“I do know Ukrainian Jews switched entirely to Ukrainian from Russian, but the older generation still prefers to speak Russian because it’s more comfortable,” Davidzon said. “Ukrainians are speaking Ukrainian more, but it’s happening more slowly than the (Ukrainian) narrative would have you believe.”

Finally, the importation of Jewish liturgy into Ukrainian has been slowed by the fact that most rabbis in Ukraine are Americans or Israeli-born emissaries who came to the country after the fall of the Soviet Union, overwhelmingly members of the Chabad-Lubavitch Hasidic movement.

“The story of Ukrainian Jewry is that their rabbis are not Ukrainians,” Davidzon explained, and they were already struggling to adapt to Russian. They saw little reason to switch to Ukrainian.

But now that is beginning to change, as Russia’s full-scale invasion of Ukraine has sparked a change in attitudes across the region. 

“There’s a couple of rabbis who, after speaking to their people for 30 years in Russian, are now learning Ukrainian,” Davidzon said. “The younger Jews, they want to pray in Ukrainian, to get the (weekly Torah portion) in Ukrainian.” The rabbis, he said, “are really having to catch up and improve their Ukrainian if they hadn’t already.”

In recent years, Chabad has sponsored translations of the Psalms and daily prayers into Ukrainian.

Still, it took a non-Orthodox backer such as Kesher and the efforts of Stamova, a musicologist who grew up in a Russian-speaking home and was educated in Conservative Jewish institutions, to bring the Haggadah into Ukrainian. 

Like many modern Haggadahs, it includes special passages for readers to discuss and contemplate during the Seder, along with the ancient text. Stamova and her colleagues chose ones related to notable Ukrainian Jews, from Vladimir Jabotinsky, an early Zionist soldier and scholar, to Volodymyr Zelenskyy, the current president of Ukraine.

An aerial view of Bakhmut, the site of the heaviest battles with Russian troops in the Donetsk region, Ukraine, June 22, 2023. (AP Photo/Libkos)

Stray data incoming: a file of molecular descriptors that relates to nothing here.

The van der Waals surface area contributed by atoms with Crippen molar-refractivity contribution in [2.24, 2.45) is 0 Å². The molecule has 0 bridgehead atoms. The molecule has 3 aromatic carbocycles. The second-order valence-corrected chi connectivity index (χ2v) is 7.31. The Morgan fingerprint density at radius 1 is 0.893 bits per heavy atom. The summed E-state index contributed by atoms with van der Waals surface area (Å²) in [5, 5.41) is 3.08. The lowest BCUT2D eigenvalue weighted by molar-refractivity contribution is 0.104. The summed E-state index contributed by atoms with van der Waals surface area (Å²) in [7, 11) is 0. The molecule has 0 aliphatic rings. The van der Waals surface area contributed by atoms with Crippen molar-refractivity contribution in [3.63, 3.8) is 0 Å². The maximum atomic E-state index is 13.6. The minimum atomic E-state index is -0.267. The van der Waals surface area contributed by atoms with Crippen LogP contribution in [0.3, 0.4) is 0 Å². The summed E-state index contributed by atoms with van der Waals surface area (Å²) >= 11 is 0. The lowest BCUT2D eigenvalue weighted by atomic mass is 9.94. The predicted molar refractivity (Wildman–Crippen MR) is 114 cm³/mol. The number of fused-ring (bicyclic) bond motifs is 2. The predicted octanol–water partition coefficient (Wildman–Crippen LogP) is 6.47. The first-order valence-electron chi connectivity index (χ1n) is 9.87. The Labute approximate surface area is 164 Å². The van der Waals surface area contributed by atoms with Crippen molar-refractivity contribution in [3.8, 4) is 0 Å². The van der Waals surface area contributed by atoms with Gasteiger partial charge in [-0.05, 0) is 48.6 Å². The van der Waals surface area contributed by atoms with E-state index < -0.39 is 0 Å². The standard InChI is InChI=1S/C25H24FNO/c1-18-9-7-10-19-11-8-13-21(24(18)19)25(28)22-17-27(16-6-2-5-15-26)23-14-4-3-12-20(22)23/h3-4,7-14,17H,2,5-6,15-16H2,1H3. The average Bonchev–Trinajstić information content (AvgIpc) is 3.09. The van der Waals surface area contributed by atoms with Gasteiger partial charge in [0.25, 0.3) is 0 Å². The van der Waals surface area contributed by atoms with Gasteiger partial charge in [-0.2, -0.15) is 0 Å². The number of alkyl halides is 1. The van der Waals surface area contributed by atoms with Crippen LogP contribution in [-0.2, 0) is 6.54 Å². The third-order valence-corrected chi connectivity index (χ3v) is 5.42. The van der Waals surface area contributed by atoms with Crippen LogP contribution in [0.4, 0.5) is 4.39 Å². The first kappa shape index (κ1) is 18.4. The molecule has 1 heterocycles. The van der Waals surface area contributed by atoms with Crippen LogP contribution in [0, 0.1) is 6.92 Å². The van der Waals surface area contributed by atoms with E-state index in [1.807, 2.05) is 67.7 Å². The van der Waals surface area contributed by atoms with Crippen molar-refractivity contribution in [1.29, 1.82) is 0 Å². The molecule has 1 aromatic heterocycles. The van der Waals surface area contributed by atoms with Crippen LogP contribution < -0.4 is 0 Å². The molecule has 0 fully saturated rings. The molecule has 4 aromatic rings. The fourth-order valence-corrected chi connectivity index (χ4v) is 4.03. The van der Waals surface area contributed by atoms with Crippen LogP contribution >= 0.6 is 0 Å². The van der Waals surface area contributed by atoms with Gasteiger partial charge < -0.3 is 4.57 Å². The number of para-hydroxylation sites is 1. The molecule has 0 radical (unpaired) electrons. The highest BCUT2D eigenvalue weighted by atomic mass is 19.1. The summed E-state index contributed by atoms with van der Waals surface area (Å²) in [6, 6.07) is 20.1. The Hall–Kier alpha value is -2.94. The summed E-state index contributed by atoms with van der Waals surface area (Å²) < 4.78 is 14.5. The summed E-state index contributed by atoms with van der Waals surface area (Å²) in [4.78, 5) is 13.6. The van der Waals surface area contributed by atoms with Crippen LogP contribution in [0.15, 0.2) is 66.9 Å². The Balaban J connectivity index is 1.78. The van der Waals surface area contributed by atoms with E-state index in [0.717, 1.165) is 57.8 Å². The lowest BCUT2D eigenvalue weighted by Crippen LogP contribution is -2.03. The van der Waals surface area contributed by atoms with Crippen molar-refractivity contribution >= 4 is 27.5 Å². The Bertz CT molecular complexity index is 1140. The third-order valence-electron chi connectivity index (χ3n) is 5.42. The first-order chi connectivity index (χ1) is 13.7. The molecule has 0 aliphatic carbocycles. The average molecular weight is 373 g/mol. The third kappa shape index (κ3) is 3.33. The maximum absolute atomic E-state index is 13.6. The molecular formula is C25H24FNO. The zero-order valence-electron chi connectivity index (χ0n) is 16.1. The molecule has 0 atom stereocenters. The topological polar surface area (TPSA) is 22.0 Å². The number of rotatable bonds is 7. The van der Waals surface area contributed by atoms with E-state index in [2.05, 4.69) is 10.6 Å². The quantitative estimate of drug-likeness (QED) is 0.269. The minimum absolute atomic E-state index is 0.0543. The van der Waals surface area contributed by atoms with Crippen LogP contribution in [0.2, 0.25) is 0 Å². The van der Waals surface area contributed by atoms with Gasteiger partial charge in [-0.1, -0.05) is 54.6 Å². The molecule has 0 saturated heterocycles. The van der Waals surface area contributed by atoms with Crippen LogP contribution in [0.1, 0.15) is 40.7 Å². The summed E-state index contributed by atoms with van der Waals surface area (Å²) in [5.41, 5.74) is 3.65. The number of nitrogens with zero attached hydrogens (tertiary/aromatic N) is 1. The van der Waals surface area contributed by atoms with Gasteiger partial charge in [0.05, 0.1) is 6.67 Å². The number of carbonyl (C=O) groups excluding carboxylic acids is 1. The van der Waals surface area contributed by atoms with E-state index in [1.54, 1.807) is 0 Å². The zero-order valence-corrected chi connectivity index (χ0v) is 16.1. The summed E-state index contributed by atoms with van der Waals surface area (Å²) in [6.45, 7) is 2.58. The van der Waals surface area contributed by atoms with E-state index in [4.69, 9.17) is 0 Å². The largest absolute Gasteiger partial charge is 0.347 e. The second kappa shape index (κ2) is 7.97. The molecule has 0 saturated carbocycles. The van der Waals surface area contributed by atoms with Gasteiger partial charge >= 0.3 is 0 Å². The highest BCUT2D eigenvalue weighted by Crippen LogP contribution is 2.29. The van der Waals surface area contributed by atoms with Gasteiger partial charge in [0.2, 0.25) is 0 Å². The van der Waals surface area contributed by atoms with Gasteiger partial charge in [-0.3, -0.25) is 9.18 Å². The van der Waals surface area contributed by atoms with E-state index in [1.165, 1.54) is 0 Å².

An aerial view of Bakhmut, the site of the heaviest battles with Russian troops in the Donetsk region, Ukraine, June 22, 2023. (AP Photo/Libkos)

It also includes special prayers for the Ukrainian army, as well as prayers for peace. Other passages relate the traditional rituals of Passover to the life most Ukrainians have experienced after more than two years of war.

One of the early motions of the Seder is the dipping of karpas — spring greens — into salt water representing the tears of Jews in Egypt, but also the agricultural bounty normally harvested around the time of Passover. After two years of Russian attacks on Europe’s breadbasket, the idea of a bounteous harvest may be hard to imagine for many in Ukraine. “How can we imagine a green spring in Ukraine right now because of this war?” Stomova asked.

So on the page for karpas, Stamova made sure to include images related to Ukraine’s agricultural strength.

Translating second-century Hebrew and Aramaic text of the Haggadah into modern Ukrainian was no simple task. The difficulties began as early as the first letter of the word Haggadah. The Cyrillic letter that Ukrainian pronounces as an H is pronounced as G in Russian, and Stamova was worried that Ukrainian Jews who still come from Russian-speaking backgrounds would instinctively read it as “Gagadah.” Delving into the richly layered songs and poetry that make up the rest of the Haggadah, things would only get more complex.

But she said the work is an important step in establishing a forward-looking Ukrainian Jewish identity as the Soviet era fades into memory. “It is a symbol of how we’ve manifested as Ukrainian Jews, that we are something different, not just Soviet Jews anymore,” Stamova added.